Walking to school alone

(12 Posts)
ilovechocolate07 Thu 07-Jul-16 12:09:44

Hi, anybody out there who can tell me their experiences of allowing their children to walk to school alone? How old are/were they? Did they have a mobile phone? Thanks.

Chasingsquirrels Thu 07-Jul-16 12:23:27

Ds2 has been coming home alone since Easter of yr 4 (Ds1 went to secondary when Ds2 started yr 4, school don't generally let them leave without an adult until yr5).
He's been going on his own since at least then, and probably earlier.
When Ds1 was still at primary I used to drop them both on the way to work, but on days I didn't work they went together without me for at least a year (so yr6 & yr3). I used to collect them both together.

He usually goes to the park afterwards and is home by about 4pm (school finishes at 3pm).
Small village, we live about 7 mins walk from school - grassy alley, "main" village road to cross.

ilovechocolate07 Thu 07-Jul-16 12:39:53

Thank you for your reply! Does your younger child use a mobile phone in case of emergencies or do you trust that all is well unless you hear otherwise such as a call from school? We moved a long way in Jan and my kids go to different schools in different areas. At the moment I just manage drop off and pick up but in September it will change so that they both finish at the same time but the schools are 15 mins apart. My son (eldest) will be starting year 5 and I'm considering allowing him to set off and meet us.

CMOTDibbler Thu 07-Jul-16 12:39:55

Ds has been walking to and from school by himself since the start of yr5. Its only a 5 minute walk, no phone, though he got one in May so he didn't have to come home to tell me he wanted to go to the park or library with friends.

He loves it, and is so proud of himself!

Chasingsquirrels Thu 07-Jul-16 13:41:26

He doesn't have a mobile.
I very occasionally get texts or calls from other parents or my old childminder to say "ds is at the park with us, can ds come home with us" etc.

CatherineDeB Thu 07-Jul-16 13:56:12

Ten year old here would love to cycle to school on her own. If it wasn't for the busy contracting farmyard and two blind bends, where people have nearly hit me on a couple of occasions (yesterday morning still very fresh in my mind!), I would let her.

At the minute I don't think she has the awareness to always think about getting right over on the left before the bends (single track narrow lane) and could be easily distracted by a butterfly, mainly because it isn't like a proper road iyswim, just a track from our house that happens to have speedy tractors/farm vehicles that wouldn't really be expecting a kid on their bike.

I am not sure what difference a mobile would make tbh and when I do feel comfortable with I doubt that I will feel a that a mobile would make a difference.

Distance a mile and a half.

I think your situation sounds fine, presumably pavements to walk on (unlike here), and you will be there in ten minutes or so. Yr 5 is a good age to start it.

ilovechocolate07 Thu 07-Jul-16 14:09:45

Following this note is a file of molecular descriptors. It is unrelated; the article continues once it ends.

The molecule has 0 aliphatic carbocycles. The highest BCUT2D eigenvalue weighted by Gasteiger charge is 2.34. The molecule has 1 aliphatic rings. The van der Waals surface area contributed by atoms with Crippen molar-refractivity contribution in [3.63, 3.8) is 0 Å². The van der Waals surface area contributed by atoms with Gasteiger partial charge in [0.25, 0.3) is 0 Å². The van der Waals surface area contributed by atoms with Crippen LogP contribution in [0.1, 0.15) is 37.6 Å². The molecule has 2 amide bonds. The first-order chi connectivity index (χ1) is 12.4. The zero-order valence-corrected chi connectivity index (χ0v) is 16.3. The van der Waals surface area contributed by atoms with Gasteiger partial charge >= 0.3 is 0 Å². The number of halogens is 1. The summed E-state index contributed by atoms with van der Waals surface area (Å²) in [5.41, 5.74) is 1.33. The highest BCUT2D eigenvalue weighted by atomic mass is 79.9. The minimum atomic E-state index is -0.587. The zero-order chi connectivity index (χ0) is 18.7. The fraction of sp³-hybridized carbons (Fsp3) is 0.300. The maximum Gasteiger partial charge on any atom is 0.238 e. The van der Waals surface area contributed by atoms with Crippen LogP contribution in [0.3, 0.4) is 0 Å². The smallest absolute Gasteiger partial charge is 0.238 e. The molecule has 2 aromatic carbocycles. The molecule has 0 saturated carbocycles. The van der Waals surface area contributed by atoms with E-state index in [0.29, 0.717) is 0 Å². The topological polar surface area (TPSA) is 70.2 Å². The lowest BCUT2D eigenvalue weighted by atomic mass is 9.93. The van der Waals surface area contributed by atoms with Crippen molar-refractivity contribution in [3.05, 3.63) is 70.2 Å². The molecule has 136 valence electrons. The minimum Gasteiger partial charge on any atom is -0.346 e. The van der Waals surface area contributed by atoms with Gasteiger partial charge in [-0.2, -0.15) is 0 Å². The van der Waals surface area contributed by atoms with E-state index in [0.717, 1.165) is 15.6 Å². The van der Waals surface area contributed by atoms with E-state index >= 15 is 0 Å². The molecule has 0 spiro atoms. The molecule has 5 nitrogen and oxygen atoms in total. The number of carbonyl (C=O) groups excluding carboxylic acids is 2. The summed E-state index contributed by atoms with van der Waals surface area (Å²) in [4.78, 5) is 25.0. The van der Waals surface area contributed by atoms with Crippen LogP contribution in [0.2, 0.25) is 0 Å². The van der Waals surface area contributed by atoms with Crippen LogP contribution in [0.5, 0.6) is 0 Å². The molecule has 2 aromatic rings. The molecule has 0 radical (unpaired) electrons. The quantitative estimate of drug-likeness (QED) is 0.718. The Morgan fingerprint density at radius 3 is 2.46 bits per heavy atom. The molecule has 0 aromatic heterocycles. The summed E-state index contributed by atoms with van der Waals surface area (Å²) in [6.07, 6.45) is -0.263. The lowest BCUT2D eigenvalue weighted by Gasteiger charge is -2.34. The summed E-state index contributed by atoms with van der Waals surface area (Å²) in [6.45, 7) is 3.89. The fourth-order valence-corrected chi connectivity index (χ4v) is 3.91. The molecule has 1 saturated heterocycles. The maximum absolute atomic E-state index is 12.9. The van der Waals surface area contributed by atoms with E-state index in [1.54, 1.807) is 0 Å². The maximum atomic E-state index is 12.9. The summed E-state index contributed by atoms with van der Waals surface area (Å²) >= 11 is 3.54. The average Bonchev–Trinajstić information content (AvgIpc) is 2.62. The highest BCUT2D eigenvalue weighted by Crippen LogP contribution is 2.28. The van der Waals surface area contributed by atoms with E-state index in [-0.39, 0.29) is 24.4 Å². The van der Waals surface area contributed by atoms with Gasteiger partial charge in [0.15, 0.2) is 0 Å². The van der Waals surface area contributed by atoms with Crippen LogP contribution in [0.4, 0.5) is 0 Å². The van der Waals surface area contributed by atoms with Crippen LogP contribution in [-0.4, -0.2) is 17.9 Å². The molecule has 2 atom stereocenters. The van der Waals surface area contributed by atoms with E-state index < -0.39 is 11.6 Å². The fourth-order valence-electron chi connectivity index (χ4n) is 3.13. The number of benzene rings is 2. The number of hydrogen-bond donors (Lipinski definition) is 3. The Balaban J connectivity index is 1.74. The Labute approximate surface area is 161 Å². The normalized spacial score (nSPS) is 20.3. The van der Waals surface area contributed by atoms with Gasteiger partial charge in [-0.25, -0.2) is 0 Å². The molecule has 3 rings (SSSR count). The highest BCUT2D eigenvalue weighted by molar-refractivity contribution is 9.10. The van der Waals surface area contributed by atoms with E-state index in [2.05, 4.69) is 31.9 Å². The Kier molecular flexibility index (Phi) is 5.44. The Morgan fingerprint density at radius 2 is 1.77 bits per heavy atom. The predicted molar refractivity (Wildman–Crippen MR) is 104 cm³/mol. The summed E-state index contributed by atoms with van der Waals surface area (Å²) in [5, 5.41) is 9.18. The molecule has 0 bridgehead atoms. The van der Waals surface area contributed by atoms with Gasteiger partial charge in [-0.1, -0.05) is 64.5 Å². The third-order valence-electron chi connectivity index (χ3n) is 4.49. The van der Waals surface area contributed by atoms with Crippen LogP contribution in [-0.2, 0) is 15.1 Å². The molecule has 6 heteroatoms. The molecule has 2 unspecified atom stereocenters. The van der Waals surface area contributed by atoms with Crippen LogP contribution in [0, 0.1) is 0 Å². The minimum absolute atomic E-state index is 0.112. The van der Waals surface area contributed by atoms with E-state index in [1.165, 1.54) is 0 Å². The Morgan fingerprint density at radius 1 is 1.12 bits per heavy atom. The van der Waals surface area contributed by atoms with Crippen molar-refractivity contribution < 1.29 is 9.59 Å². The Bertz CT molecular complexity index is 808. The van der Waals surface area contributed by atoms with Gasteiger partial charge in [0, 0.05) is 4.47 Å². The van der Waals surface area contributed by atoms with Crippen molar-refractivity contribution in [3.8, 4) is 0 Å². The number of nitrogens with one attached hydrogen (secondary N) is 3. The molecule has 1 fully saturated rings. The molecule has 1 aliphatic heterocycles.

Thank you! Because their schools are so far apart (and far from home) I'd be driving to the carpark we park at before the 5 or so min walk to the school gate so the mobile was for my peace of mind incase he is wondering where I am because he gets there before me. If it was straight home and a 5 to 10 min walk I think I'd feel better. Our other option is after school club but that's £12 a session. It does run until 6 but he'd only be there for 15-20 mins.

corythatwas Thu 07-Jul-16 15:10:51

Since year 5. No mobile phone- always felt that would make him less safe. The main danger is getting run over: you are not going to be able to save him from that by talking to him on the phone, and having a phone might well distract him from the world around him. In some areas, having a phone might make him vulnerable to mugging. If he is abducted (very small risk) surely the abductor would take the phone from him and dump it anyway?

I always feel the best way to keep children safe is to try to make them concentrate on being "in the moment", aware of the world around them and aware that the responsibility for keeping safe is theirs.

ilovechocolate07 Thu 07-Jul-16 15:42:58

I would worry that he might get distracted. The area is pretty safe so the communication is purely based upon something unforseen causing me to run late but there's a community centre and lubrary nearby so I could always say that if I'm not there by a specific time I'll meet him in there.

Fresta Thu 07-Jul-16 15:48:45

DD walked home from y5 and she is youngest in her class so not age 9. It's only a five-ten minute walk but no phone. I don't think a phone would keep her safe.

redskytonight Thu 07-Jul-16 15:57:29

My DC both started walking/cycling home from Year 5. The journey is just over a mile and all on off road cycle/footpath.
They both had a cheap (99p) phone. This was not particularly with the idea of keeping them safe but more so they could text us if they got a puncture or would be home late because they'd stopped off in the park.

On days when I do pick up DD we have a standing arrangement that if I'm running late I will text her and she starts walking home and I meet her at point A.

DameDiazepamTheDramaQueen Thu 07-Jul-16 15:57:36

Year 5 and yes had a basic phone. 20 min walk.

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